amount of scientific evidence to support this claim.

Jensen, Gitte Hj, Ingunn M. Tombre, and Jesper Madsen. "Environmental Factors Affecting
Numbers of Pink-footed Geese Anser Brachyrhynchus Utilising an Autumn Stopover
Site." Wildlife Biology 22.5 (2016): 183-93. Academic Search Complete. Web. 19 Oct.

Commented [PA8]: Okay, but this would be a unique

circumstance. Ammunition isnt made with lead in most
places, right? In your paper, it might odd to point this
oddball case out as major evidence.

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An experiment was performed to see what certain environmental factors influence where
pink-footed geese feed. I only focused on the hunting factor of this article. The group of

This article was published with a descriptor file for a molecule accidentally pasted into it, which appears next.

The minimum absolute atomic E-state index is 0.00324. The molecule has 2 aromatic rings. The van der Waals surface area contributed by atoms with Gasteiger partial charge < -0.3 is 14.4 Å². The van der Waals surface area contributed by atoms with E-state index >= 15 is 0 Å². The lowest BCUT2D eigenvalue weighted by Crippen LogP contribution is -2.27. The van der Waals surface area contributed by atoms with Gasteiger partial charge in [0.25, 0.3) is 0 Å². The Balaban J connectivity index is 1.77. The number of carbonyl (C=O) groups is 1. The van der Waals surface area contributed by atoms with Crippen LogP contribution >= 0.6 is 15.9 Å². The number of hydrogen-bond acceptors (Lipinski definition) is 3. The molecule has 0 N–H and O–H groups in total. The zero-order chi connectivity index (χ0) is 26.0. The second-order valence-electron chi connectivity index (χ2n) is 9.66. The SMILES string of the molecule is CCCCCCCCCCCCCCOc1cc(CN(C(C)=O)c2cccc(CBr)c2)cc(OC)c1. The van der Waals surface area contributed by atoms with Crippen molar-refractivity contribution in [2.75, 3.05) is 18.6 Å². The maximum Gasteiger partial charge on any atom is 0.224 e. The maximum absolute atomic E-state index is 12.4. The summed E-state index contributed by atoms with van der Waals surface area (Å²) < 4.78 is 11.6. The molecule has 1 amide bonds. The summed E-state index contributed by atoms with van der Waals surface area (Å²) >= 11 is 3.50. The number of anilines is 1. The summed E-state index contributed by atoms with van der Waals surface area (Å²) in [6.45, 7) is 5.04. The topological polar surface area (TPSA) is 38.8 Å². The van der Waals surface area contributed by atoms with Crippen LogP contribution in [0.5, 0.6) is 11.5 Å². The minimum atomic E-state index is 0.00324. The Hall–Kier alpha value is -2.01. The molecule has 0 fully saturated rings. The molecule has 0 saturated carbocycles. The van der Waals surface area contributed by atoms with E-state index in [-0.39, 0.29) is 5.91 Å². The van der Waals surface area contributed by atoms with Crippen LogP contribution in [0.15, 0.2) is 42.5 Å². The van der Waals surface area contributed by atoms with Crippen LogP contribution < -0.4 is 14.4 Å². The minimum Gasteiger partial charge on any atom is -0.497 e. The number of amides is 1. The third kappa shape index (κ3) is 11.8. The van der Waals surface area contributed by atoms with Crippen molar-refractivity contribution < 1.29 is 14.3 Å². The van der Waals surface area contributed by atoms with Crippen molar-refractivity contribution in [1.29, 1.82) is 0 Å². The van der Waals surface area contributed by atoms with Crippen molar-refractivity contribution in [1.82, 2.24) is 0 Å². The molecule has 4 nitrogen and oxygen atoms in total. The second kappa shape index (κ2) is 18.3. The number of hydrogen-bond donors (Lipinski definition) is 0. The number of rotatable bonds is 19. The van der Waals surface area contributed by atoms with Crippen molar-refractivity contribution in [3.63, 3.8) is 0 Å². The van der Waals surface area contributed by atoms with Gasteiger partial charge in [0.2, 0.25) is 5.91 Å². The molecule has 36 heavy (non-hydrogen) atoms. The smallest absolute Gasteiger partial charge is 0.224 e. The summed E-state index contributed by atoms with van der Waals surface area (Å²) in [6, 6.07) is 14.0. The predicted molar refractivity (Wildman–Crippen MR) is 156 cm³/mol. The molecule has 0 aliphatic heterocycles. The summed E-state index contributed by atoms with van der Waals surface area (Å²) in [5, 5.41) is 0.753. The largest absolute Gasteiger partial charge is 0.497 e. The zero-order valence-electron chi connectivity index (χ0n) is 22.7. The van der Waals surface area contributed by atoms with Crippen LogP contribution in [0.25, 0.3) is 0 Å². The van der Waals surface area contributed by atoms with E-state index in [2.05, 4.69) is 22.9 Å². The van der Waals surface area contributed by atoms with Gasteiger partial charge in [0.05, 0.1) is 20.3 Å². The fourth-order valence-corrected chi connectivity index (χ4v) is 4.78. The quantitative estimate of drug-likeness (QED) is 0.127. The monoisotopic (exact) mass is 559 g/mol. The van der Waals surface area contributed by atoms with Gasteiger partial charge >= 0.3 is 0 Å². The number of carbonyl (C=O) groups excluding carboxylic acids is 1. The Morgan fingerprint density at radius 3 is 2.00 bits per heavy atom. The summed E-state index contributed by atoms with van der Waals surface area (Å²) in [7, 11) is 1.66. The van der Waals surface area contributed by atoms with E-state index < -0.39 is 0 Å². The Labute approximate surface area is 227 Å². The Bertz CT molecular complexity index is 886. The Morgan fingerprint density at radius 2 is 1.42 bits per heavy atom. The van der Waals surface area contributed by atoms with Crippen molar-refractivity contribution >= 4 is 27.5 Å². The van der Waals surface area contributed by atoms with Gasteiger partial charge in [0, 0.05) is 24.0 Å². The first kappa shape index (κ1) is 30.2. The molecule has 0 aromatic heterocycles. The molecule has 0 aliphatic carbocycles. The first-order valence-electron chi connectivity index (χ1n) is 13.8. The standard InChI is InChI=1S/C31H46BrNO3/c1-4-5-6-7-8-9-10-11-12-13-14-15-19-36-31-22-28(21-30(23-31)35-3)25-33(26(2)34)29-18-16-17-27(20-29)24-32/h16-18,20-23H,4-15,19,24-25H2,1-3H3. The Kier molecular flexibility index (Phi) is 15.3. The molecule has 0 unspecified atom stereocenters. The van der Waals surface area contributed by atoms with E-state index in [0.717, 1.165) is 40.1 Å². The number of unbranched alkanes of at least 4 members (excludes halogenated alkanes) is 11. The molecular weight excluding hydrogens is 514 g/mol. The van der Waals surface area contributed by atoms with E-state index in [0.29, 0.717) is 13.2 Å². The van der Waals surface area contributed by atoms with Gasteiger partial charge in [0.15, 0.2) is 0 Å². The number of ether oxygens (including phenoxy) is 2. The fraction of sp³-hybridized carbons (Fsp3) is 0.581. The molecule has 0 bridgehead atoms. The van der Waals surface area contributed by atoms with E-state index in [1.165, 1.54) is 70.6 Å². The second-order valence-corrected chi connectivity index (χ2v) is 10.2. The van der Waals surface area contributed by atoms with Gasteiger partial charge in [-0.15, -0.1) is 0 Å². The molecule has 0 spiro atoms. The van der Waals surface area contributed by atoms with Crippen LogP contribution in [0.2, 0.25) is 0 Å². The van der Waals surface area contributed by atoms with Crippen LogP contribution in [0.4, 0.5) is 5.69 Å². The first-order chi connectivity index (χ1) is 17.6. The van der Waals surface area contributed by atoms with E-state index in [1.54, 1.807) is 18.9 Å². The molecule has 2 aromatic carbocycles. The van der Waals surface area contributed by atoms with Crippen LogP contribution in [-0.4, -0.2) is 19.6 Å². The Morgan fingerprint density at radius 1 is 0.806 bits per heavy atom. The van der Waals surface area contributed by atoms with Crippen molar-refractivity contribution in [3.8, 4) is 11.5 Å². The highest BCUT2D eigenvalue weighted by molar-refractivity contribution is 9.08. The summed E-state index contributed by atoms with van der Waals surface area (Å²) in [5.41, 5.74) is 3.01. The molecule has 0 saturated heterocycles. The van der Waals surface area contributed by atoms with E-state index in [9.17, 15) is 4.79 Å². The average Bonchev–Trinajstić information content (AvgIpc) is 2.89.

scientists recorded how frequently three separate regions were hunted and also how many
geese were harvested. According to the data geese tend to feed at sites that are less likely
to have hunters even if it means they will have less food. This article is credible because

Commented [PA9]: How interesting. So is this an

environmental problem? Does the source say so?

its peer reviewed and is a scientific experiment. It has very little bias seeing as it is an
experiment. This study supports the negative side effects of hunting showing geese
respond behaviorally to hunting in a negative way.

Le Page, Michael. "Unnatural Selection." New Scientist 210.2810 (2011): 32-37. Academic
Search Complete. Web. 18 Oct. 2016.

Humans are causing plants and animals to evolve in a way that protects them from
humans. I didnt need the entire article except for the section on hunting. This section